To study the molecular origins of allergy, a research team was formed which was led by Professor Paolo Maria Matricardi, head of the Molecular Allergology Group at the Department of Pediatric Pulmonology and Immunology of the Charité and included researchers from the Medical University of Vienna, lead by Prof. Rudolf Valenta, and statisticians from Rome, Italy.
The team examined the data and blood samples prospectively collected over 20 years from a cohort of 722 German children born in 1990 and monitored since their birth in the framework of the Multicenter Allergy Study (MAS). Purified or engineered molecules of the mite Dermatophagoides pteronyssinus were used with nanotechnology procedures to characterize the origins and evolution of the antibody response during the children's first decades of life.
The scientists found that IgE-antibodies against three dust mite molecules (Der p 1, Der p 2 and Der p 23) appeared very early in the children's blood, often before the onset of their disease. In some (but not all) children, this first step was followed by a "cascade" of events involving other mite molecules, through a phenomenon defined as "molecular spreading".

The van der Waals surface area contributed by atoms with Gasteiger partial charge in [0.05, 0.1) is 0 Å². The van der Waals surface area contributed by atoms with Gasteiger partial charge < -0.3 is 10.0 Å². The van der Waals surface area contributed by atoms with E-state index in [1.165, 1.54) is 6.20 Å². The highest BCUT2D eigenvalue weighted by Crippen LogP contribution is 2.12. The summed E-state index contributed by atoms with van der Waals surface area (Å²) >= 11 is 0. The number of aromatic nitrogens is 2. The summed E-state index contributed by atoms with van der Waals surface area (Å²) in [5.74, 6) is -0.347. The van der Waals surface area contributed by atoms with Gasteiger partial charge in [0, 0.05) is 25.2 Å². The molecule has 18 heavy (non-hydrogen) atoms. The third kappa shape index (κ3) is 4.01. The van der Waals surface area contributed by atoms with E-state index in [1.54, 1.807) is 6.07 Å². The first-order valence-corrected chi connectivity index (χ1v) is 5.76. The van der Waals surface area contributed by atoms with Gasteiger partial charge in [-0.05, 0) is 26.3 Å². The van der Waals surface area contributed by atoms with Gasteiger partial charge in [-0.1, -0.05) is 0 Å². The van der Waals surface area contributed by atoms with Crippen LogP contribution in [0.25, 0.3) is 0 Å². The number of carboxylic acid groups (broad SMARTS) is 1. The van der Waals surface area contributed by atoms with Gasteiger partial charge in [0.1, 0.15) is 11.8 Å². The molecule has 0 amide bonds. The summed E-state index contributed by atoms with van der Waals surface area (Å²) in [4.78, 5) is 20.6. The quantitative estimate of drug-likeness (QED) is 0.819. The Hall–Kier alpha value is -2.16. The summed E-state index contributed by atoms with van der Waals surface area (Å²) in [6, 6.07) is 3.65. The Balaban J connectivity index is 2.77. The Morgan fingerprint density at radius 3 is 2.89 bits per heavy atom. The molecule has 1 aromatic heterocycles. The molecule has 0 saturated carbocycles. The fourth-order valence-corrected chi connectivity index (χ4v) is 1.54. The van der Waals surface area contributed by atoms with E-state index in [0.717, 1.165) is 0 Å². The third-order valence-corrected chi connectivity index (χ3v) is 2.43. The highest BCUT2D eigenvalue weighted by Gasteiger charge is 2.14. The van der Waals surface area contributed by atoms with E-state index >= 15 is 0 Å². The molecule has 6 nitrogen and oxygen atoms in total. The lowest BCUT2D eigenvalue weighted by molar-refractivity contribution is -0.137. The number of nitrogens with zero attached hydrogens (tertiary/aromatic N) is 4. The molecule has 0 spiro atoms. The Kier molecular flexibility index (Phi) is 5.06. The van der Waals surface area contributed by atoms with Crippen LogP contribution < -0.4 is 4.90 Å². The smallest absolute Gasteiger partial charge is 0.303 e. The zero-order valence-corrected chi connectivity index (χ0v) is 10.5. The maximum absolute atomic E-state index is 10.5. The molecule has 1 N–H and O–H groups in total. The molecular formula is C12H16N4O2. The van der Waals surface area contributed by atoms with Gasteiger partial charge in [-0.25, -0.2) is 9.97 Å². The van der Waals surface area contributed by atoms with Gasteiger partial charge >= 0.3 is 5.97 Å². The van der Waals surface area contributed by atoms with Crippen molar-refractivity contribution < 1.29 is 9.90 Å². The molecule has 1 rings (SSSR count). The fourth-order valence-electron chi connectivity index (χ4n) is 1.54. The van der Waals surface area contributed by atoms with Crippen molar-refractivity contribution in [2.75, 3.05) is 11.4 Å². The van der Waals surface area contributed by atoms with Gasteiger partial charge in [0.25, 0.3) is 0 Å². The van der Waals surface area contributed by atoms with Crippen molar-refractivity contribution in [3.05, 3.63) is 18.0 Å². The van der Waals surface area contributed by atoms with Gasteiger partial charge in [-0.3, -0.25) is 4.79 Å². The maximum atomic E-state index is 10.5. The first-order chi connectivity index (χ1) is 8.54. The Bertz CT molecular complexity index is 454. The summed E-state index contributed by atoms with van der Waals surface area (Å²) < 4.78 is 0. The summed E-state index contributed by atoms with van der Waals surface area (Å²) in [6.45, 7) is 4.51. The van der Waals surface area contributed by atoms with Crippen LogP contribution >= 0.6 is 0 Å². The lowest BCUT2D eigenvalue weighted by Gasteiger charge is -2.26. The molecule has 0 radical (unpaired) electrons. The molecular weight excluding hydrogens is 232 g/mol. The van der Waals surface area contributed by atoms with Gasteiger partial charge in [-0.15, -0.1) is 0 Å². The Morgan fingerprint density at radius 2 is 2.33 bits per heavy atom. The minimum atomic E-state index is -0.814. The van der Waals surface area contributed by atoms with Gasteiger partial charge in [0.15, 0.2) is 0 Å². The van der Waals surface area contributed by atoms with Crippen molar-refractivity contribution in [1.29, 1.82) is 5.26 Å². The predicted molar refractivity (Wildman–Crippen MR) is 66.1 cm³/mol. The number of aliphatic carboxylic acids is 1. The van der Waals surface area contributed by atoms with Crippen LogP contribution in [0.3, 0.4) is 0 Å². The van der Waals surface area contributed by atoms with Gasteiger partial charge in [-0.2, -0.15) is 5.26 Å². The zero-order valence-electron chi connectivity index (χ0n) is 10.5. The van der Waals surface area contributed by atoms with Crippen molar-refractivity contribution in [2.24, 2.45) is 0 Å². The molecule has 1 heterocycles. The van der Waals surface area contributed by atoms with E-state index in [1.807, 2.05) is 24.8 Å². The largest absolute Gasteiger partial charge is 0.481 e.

"Mite allergy develops in childhood like an avalanche. It starts early with only one or a very few molecules and then grows to many", says Dr Daniela Posa, first Author of the publication. "The greater the spreading of molecular sensitization, the highest the risk of developing Asthma." PD. Dr. Matricardi adds: "Our findings open new perspectives to the use of mite allergen molecules for prediction, prevention and therapy of allergic rhinitis and asthma caused or triggered by House Dust Mites."